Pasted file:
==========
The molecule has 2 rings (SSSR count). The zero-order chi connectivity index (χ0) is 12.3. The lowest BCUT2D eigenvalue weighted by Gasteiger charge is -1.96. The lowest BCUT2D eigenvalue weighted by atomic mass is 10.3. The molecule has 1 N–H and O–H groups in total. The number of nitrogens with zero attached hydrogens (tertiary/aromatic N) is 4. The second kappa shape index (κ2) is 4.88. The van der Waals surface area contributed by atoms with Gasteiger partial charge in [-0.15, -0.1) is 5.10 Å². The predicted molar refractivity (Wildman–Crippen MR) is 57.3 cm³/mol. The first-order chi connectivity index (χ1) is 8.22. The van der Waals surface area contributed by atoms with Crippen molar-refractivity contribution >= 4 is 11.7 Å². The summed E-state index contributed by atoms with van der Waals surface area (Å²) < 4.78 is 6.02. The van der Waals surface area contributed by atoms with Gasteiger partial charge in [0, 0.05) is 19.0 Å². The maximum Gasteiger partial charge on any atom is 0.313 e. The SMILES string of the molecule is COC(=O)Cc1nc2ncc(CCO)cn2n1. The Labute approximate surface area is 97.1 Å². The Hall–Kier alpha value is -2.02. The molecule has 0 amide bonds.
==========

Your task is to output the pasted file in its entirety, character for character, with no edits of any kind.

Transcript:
The molecule has 2 rings (SSSR count). The zero-order chi connectivity index (χ0) is 12.3. The lowest BCUT2D eigenvalue weighted by Gasteiger charge is -1.96. The lowest BCUT2D eigenvalue weighted by atomic mass is 10.3. The molecule has 1 N–H and O–H groups in total. The number of nitrogens with zero attached hydrogens (tertiary/aromatic N) is 4. The second kappa shape index (κ2) is 4.88. The van der Waals surface area contributed by atoms with Gasteiger partial charge in [-0.15, -0.1) is 5.10 Å². The predicted molar refractivity (Wildman–Crippen MR) is 57.3 cm³/mol. The first-order chi connectivity index (χ1) is 8.22. The van der Waals surface area contributed by atoms with Crippen molar-refractivity contribution >= 4 is 11.7 Å². The summed E-state index contributed by atoms with van der Waals surface area (Å²) < 4.78 is 6.02. The van der Waals surface area contributed by atoms with Gasteiger partial charge in [0, 0.05) is 19.0 Å². The maximum Gasteiger partial charge on any atom is 0.313 e. The SMILES string of the molecule is COC(=O)Cc1nc2ncc(CCO)cn2n1. The Labute approximate surface area is 97.1 Å². The Hall–Kier alpha value is -2.02. The molecule has 0 amide bonds.